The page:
Investors Fear 2023's Stock Market Bounce Is Over — But You Shouldn't

The stock market suffered its worst day of 2023 on Tuesday, with major losses for all three major stock market benchmarks. As we’ve seen numerous times before, the Nasdaq Composite (NASDAQINDEX: ^IXIC) lost the most ground on a percentage basis, but declines for the S&P 500 (SNPINDEX: ^GSPC) and the Dow Jones Industrial Average (DJINDICES: ^DJI) were also significant.


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Even after today’s declines, the Dow, S&P, and Nasdaq all remain higher on the year. Yet, there was a decidedly negative tone to investor sentiment on Tuesday, and many seem to believe that the rebound from 2022’s terrible market environment might give way to another leg down for stocks. Here’s what’s going on behind the scenes and what might be contributing to the dour mood on Wall Street.

Bond yields move higher again

The stock market gets most of the attention from ordinary investors. But on Wall Street, the bond market gets a lot more attention, and the message it has sent lately has been a lot different from the way stocks have reacted.

Growling brown bear in a forest.

© Getty Images
Growling brown bear in a forest.

During January’s big market rally, investors believed that the Federal Reserve would have to back off its aggressive stance on interest rates. Many forecasters expected the Fed to have to reduce its federal funds rate by the end of 2023, doing what would seem like an abrupt about-face given the quick pace of interest rate increases in 2022. Those forecasts stood in stark contrast to the Fed’s own predictions, with the voting members on the Federal Open Market Committee suggesting that further increases to a range of 5% to 5.25% were likely by year end.

Last week, though, bond market investors finally started to accept the likelihood that the Fed would stay disciplined rather than backing off its hawkish stance. As a result, yields on Treasury bills with maturities of six and 12 months moved above the 5% mark for the first time in 16 years.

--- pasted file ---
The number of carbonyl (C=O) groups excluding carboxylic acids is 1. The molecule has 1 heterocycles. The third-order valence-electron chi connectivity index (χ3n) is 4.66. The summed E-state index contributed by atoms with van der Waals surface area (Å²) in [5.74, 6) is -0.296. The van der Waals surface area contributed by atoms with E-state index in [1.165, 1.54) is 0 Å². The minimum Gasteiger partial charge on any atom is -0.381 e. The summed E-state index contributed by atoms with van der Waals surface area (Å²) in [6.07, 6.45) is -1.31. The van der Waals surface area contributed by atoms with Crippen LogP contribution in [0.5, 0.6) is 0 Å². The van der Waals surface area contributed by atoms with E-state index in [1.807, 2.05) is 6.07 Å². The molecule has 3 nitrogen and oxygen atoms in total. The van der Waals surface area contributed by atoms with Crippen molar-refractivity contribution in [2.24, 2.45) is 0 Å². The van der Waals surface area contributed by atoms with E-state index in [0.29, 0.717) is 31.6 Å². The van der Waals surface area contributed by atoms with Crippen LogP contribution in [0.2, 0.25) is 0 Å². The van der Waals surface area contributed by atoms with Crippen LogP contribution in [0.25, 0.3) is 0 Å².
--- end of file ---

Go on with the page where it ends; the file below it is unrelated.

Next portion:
Yields on Treasury bonds across all maturities moved even higher on Tuesday. Yield increases of 0.1 to 0.15 percentage points were commonplace, even though these are huge moves for the bond market. Even with those moves higher, though, the yield curve remained inverted, with longer-term rates on 10-year and 30-year Treasuries still below 4%. That state of affairs suggests that odds of a recession are more likely than they were previously.

Will inflation force the Fed’s hand?

One problem is that in some ways, stock investors face short-term challenges regardless of what happens. If companies use their pricing power to boost their revenue, their profits should improve, but those higher prices would feed inflation that would make the Fed more aggressive in its interest rate policy. If companies don’t use that pricing power, inflation could ease, but it would come with the trade-off of lower profits that could send share prices lower.

In the long run, beating inflation will have a positive impact on stocks. If that comes with short-term disruptions that send stock prices lower in the near term, then that should prove to be one more buying opportunity for investors who missed buying stocks at last October’s lowest prices. Indeed, investors with a long-term mindset should be happy that the Fed is fighting so hard to get the economy back to the favorable conditions that prompted the bull market of the 2010s.


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Dan Caplinger has no position in any of the stocks mentioned. The Motley Fool has no position in any of the stocks mentioned. The Motley Fool has a disclosure policy.

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